This unique museum has a fascinating and exotic collection of over 100 real size exhibits of Indian Railways. Static and working models, signalling equipment’s, antique furniture, historical photographs and related literature etc. are displayed in the museum.
Janpath Market is one of the most famous markets for tourists (both Indian and foreign) in New Delhi. It is also one of the oldest markets of New Delhi with establishment of some boutiques dating back to 1950. Exquisite items like the Kashmiri wool shawls and scarves, Indian Kurtis and Churidars, brass ornaments and artefacts, carpets and other gift items. The Indian Tourist Office is on the corner of Janpath and Connaught Lane, and good maps can be purchased there. Tibetan Market can also be found which has a wide range of Himalayan arts and crafts. Musical instruments, wall hangings and bead shops are in abundance.
The Janpath Market also has plenty of walking vendors who sell trinkets, such as necklaces, chunky jewellery, jootis, handicraft items. drums, horns and postcards. Most speak good English.
The Central Cottage Industries Emporium, popularly known as "Cottage", "CCIC", "CCIE"and "Cottage Emporium" is a mirror setting of Handicrafts and Handlooms, in the Indian art & craft scenario for over 65 years. It preserves and nurtures the rich heritage of a culture dating back to over 5000 years, unfolding a rich saga of breathtaking masterpieces by skilled artisans.
It is a breathtaking showcase of handicrafts and handlooms sourced from all over the country from dedicated artisans famed nationally and internationally. Thus transforming itself into an effective and efficient enterprise to present a part of the dynamic Indian culture.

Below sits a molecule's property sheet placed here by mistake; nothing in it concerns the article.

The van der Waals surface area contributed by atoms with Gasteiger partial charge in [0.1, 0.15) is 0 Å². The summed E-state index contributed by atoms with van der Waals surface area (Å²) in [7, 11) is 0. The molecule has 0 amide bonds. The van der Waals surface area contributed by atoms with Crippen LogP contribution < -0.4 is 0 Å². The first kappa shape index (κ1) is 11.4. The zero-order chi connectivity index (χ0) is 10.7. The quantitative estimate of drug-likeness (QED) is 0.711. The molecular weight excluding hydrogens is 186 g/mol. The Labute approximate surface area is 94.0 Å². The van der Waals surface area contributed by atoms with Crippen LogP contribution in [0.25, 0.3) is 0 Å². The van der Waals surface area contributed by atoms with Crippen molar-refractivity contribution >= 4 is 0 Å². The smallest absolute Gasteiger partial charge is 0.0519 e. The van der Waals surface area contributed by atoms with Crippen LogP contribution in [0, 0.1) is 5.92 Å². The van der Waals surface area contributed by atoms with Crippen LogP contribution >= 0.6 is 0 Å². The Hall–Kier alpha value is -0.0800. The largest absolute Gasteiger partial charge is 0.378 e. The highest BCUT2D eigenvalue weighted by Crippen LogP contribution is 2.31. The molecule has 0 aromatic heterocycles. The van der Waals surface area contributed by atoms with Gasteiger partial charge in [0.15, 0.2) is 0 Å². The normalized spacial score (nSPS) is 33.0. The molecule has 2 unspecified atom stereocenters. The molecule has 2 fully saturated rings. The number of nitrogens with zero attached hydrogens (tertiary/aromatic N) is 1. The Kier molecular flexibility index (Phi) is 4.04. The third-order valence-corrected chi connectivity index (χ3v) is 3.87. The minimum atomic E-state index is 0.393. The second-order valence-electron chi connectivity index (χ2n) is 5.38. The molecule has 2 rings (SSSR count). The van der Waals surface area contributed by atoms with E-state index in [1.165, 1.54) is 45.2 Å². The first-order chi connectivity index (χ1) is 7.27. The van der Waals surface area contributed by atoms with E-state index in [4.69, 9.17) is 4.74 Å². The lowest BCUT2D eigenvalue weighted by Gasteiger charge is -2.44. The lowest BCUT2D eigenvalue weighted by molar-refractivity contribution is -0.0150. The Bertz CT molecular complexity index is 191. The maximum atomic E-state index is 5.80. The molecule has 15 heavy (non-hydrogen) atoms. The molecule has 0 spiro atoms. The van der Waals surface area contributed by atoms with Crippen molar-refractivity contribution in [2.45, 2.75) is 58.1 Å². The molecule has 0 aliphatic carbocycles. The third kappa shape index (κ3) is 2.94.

Over the years, the Emporium has attracted well-known personalities like Queen Elizabeth II of England, Queen Farah of Iran, Jacqueline Kennedy and a host of dignitaries from across the world.
Today, the Cottage and its logo “The Bankura Horse” constitute a hallmark of tradition, quality and authenticity.
Craftsmen from different corners of India come over to showcase their products. Delhi Haat provides the ambience of a traditional Rural Haat or village market, but one suited for more contemporary needs. Here one sees a synthesis of crafts, food and cultural activity.
It is located at the heart of Delhi. This street is renowned for handicrafts as it is the hub of handicraft emporiums.
It is the popular place for shopping by tourists. This densely populated market near Red Fort and has been around for more than three centuries and was once visited by merchants from Turkey, China and even Holland. Kinari Bazaar is the best place to look for zari and zardozi trimmings and tinsel. The cloth bazaar of Katra Neel offers all kinds of fabrics such as silks, satin, crepe, cotton and muslin. Bhagirath Palace is Asia's largest market for electrical goods and also offers medical equipment and allopathic medicines. Moti Bazaar is famous for shawls and pearls and Tilak Bazaar for chemicals
India’s retail sector has grown from street shopping, bazaars to upscale shopping malls. Over the last few decades, Delhi –National Capital Region has become hub of big shopping malls with availability of major brands of the world. Most of the shopping malls cater to the shopper’s delight with retail outlets, entertainment as well as various option for food.
Shopping malls are located in all major localities of Delhi –NCR. Few of the prominent shopping malls in and around Delhi are:
1) Select Citywalk, Saket - www.selectcitywalk.com
2) DLF Place, Saket - http://dlfplace.in
3) DLF Promenade, Vasant Kunj - http://dlfpromenade.com
4) DLF Emporio, Vasant Kunj- www.dlfemporio.com
5) Ambience Mall, Gurgoan - www.ambiencemalls.com
6) The Great India Palace, Noida - www.thegreatindiaplace.in
7) Ansal Plaza, Andrews Ganj - http://ansalplaza.in